Isn't it funny how the Republican Party always sounds the alarm at the mere thought or possibility of voter fraud, claims that phantom voters lurk everywhere, and yet when actual voter fraud occurs, it's on behalf of Republicans?
Well, it seems it's happened again right here in Florida. The Republican Party of Florida hired a consulting firm to register voters, paying them over $1.3 million to do so, but the forms turned out to be questionable. What began as what the consulting firm behind the registrations claimed was a few bad apples turns out to be an entire organization of them, and it's no longer confined just to Florida. The Republican National Committee also hired the organization for work in other states.
What started in Palm Beach County in Florida, and then spread statewide, has now spread to other states: Virginia, Colorado, North Carolina, Nevada, Ohio and Wisconsin. In other words, swing states. What a coincidence!
The organization behind the questionable voter registration forms of Republican voters is called Strategic Alliance Consulting, and is run by one Nathan Sproul. When confronted with the questionable circumstances, the RPOF fired the company and filed an election fraud complaint against them. Strategic Alliance claimed the problem was just "one individual."
Later after the Republican National Committee also dumped Strategic Alliance, Strategic Alliance put out this statement:
"When the Republican Party of Florida chose to make likely libelous comments about our effort and stated that the Republican National Committee suggested us as the vendor, the RNC was put in the unenviable position of ending a long-term relationship for the sake of staying focused on the election," the company stated.
Yes, these are the same Republicans who cried "voter fraud" claiming ACORN was doing the very same thing, which it wasn't. Also the same Republicans who enacted strict voter registration laws in Florida that for some time prevented the League of Women Voters in Florida and other groups from registering legitimate voters. And yes, the same Republicans whose Governor Rick Scott has been busily trying to purge "non-citizen voters" in Florida (He's carrying out purge 2.0 right now) in spite of the fact that he can barely find more than a handful. These same Republicans are responsible for filing registration forms that, among other things, registered dead people, and changed voters party affiliation from Democrat to Republican.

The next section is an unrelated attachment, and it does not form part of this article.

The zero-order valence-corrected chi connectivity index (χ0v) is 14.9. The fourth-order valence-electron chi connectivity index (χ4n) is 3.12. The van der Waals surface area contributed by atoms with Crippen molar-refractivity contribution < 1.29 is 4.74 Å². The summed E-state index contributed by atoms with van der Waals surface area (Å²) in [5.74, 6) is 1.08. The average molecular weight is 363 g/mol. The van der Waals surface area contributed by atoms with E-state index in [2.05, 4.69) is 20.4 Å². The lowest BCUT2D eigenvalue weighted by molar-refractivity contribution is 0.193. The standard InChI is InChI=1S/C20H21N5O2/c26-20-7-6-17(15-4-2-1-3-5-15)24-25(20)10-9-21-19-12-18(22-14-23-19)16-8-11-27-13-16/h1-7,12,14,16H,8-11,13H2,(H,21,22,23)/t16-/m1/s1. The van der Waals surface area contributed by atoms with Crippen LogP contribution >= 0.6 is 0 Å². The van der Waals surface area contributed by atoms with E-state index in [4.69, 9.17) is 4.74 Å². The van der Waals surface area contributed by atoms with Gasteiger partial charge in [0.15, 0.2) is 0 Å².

So who exactly is Nathan Sproul and Strategic Alliance Consulting? Sproul is an old hand at this sort of thing. He was hired by the Bush-Cheney campaign in 2004 for a voter registration drive, then under a firm named Sproul and Associates, he was hired by the McCain-Palin campaign in 2008, and guess who else hired him in 2011? Why, that would be Mitt Romney.
On top of all the back and forth finger pointing between Strategic Alliance Consulting, the RPOF and the RNC, there's also this bit of information (Emphasis mine):
Sproul said he created Strategic Allied Consulting at the RNC's request because the party wanted to avoid being publicly linked to the past allegations. The firm was set up at a Virginia address, and Sproul does not show up on the corporate paperwork.
"In order to be able to do the job that the state parties were hiring us to do, the [RNC] asked us to do it with a different company's name, so as to not be a distraction from the false information put out in the Internet," Sproul said.
No wonder, as Sproul has operated under several different names over the years, like: Sproul & Associates as well as Lincoln Strategy Group in addition to those above already mentioned. You can read lots more about Nathan Sproul and his various "consulting" firms here.
An investigation has been launched with the FDLE, and today Rep. Ted Deutch (D-FL) has written a letter to Florida Gov. Rick Scott asking him to appoint a bipartisan task force to investigate the accusations and ensure that the integrity of our voting rolls will not be compromised by Strategic Allied Consulting’s deliberately fraudulent voter registration operations. After all, Scott claimed of his own voter purge that he only wanted to make sure of the integrity of the voter roles. Scott has so far been silent on the allegations, and he himself has also been caught up in allegations that he paid an absentee ballot broker $5,000 for "contract labor."
Let's hope the investigations bear fruit, as Sproul has escaped others and gone on to continue all these years. As for a bipartisan investigation launched by Rick Scott, while many won't hold their breath, since other investigations under Scott have had a way of turning up absolutely no wrongdoing on the part of the GOP, we can only hope this time will be the charm.